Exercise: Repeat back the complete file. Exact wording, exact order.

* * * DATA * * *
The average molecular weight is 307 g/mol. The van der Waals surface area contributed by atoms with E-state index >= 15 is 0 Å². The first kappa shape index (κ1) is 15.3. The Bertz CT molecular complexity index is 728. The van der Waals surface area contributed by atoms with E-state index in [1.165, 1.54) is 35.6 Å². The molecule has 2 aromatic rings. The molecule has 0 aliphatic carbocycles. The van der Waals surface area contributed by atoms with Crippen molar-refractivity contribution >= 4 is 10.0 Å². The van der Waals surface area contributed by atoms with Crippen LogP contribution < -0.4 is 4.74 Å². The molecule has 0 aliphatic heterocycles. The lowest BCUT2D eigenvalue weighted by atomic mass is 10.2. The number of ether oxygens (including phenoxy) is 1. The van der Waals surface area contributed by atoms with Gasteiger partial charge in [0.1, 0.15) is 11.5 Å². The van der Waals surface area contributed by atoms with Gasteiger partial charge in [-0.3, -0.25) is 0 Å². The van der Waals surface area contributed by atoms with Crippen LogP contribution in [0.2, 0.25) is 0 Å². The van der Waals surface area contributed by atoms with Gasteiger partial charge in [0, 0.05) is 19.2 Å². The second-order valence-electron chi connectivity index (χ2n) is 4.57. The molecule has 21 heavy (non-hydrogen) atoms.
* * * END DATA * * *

The average molecular weight is 307 g/mol. The van der Waals surface area contributed by atoms with E-state index >= 15 is 0 Å². The first kappa shape index (κ1) is 15.3. The Bertz CT molecular complexity index is 728. The van der Waals surface area contributed by atoms with E-state index in [1.165, 1.54) is 35.6 Å². The molecule has 2 aromatic rings. The molecule has 0 aliphatic carbocycles. The van der Waals surface area contributed by atoms with Crippen molar-refractivity contribution >= 4 is 10.0 Å². The van der Waals surface area contributed by atoms with Crippen LogP contribution < -0.4 is 4.74 Å². The molecule has 0 aliphatic heterocycles. The lowest BCUT2D eigenvalue weighted by atomic mass is 10.2. The number of ether oxygens (including phenoxy) is 1. The van der Waals surface area contributed by atoms with Gasteiger partial charge in [0.1, 0.15) is 11.5 Å². The van der Waals surface area contributed by atoms with Gasteiger partial charge in [-0.3, -0.25) is 0 Å². The van der Waals surface area contributed by atoms with Crippen LogP contribution in [0.2, 0.25) is 0 Å². The van der Waals surface area contributed by atoms with Gasteiger partial charge in [0, 0.05) is 19.2 Å². The second-order valence-electron chi connectivity index (χ2n) is 4.57. The molecule has 21 heavy (non-hydrogen) atoms.